33. An integrated optic planar waveguide switch as recited in claim 1-20 in which said switch is configured for operation as a variable attenuator by employing a plurality of individually addressable temperature controlled elements respectively positioned in sequence along said liquid crystal filled trench, said individually addressable temperature controlled elements being operable to control both a corresponding fraction of the incident optical beam that is reflected from said liquid crystal filled trench into said output or attenuated beam, and the fraction of said incident optical beam that is transmitted through said liquid crystal filled trench into said alternate output or compliment attenuated beam.
34. An optical cross-connect as recited in claim 24 wherein at least one switch element is configured for operation as a variable attenuator, said variable attenuator employing a plurality of individually addressable temperature controlled elements respectively positioned in sequence along a corresponding liquid crystal filled trench, said individually addressable temperature controlled elements being operable to control both a corresponding fraction of the incident optical beam that is reflected from said liquid crystal filled trench into said output or attenuated beam, and the fraction of said incident optical beam that is transmitted through said liquid crystal filled trench into said alternate output or compliment attenuated beam.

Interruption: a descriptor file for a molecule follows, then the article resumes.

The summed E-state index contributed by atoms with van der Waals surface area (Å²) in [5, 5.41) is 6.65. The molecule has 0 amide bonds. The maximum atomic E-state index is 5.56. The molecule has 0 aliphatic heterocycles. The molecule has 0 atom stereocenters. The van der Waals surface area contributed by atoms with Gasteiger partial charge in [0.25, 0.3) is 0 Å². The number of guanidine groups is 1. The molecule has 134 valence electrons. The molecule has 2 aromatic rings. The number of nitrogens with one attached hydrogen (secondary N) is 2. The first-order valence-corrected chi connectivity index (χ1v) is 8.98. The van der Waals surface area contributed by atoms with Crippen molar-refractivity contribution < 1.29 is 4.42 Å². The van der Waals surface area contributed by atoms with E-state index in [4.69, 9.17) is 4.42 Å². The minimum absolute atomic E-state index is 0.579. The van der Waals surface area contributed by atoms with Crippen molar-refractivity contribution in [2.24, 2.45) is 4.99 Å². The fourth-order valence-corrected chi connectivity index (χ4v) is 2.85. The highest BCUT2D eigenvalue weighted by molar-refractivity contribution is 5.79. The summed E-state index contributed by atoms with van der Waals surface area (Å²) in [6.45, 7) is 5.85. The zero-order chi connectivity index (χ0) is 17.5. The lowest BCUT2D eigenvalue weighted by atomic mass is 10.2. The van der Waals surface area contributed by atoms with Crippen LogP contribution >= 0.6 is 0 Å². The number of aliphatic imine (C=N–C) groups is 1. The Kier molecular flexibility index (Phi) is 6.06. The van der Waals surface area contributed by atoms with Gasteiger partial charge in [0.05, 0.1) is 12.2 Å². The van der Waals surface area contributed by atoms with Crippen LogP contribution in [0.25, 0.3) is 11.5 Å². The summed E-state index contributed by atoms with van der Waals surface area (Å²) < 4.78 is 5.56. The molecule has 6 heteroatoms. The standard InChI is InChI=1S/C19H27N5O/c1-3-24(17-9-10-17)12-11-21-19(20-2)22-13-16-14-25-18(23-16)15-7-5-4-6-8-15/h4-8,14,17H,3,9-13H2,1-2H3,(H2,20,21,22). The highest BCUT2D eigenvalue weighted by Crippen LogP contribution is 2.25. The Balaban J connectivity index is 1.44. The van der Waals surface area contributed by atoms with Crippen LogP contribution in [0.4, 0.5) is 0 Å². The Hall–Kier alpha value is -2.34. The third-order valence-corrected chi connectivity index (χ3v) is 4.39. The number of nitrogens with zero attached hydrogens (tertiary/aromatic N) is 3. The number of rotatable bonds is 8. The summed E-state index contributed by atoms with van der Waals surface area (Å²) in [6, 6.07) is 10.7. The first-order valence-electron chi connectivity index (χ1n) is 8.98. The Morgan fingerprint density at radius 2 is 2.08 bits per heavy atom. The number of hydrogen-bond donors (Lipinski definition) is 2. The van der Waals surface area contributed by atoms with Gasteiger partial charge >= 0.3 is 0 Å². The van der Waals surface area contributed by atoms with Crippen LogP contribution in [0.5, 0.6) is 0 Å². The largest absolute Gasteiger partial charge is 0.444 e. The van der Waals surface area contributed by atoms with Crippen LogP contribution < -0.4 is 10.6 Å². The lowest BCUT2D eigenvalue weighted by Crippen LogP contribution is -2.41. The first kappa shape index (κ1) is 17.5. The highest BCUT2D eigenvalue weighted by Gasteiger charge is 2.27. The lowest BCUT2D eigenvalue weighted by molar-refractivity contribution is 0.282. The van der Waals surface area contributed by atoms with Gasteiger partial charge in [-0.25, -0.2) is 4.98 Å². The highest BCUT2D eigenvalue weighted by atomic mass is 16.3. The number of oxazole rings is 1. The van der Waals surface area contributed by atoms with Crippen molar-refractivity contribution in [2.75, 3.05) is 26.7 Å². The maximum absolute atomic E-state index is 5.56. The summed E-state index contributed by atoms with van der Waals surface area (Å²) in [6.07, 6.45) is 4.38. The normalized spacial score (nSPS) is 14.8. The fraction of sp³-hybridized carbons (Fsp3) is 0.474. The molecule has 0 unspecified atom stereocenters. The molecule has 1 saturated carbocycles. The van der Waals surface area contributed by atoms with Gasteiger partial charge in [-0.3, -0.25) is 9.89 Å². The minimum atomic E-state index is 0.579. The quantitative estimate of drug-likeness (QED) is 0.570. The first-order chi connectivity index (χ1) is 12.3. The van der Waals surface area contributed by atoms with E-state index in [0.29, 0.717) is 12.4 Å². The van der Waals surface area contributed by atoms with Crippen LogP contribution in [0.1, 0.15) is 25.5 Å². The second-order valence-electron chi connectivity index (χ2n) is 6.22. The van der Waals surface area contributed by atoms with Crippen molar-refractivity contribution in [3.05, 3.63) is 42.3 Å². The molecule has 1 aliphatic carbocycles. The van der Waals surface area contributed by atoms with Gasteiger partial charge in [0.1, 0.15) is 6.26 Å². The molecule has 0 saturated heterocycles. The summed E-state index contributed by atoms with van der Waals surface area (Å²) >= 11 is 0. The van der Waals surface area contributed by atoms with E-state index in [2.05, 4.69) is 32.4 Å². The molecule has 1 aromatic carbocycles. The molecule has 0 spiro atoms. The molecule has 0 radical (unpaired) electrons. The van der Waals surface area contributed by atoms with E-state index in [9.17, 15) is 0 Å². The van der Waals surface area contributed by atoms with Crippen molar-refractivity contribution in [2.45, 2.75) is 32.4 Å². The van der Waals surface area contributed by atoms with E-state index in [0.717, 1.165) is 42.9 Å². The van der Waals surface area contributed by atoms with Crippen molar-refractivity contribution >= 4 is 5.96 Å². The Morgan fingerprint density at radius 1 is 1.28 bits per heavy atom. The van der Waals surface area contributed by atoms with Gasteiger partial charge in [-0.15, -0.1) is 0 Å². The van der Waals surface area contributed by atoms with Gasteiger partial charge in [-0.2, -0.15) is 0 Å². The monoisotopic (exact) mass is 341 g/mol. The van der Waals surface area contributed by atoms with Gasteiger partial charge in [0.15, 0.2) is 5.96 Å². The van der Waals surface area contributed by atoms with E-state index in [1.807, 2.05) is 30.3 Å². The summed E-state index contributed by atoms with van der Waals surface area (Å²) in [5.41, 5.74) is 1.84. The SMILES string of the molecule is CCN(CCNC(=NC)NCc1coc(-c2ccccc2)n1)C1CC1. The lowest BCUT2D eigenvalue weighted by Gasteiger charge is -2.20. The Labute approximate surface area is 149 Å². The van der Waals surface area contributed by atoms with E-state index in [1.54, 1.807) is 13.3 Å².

Description
CROSS REFERENCE TO RELATED APPLICATIONS

Reference is made to and priority claimed from U.S. provisional application Serial No. 60/238,961, filed Oct. 9, 2000, entitled “Planar Waveguide Switch and Optical Cross-Connect”.

BACKGROUND OF THE INVENTION

1. Field of the Invention

The present invention relates generally to optical switches of the integrated optic type, and more particularly to a liquid crystal based integrated optic switch capable of redirecting optical beams of arbitrary polarization state in a planar waveguide geometry. Additionally, the invention relates to an optical cross-connect architecture made up of an array of the liquid crystal based integrated optic switches capable of interconnecting a large number of single- or multi-mode optical fiber channels.

2. Description of the Prior Art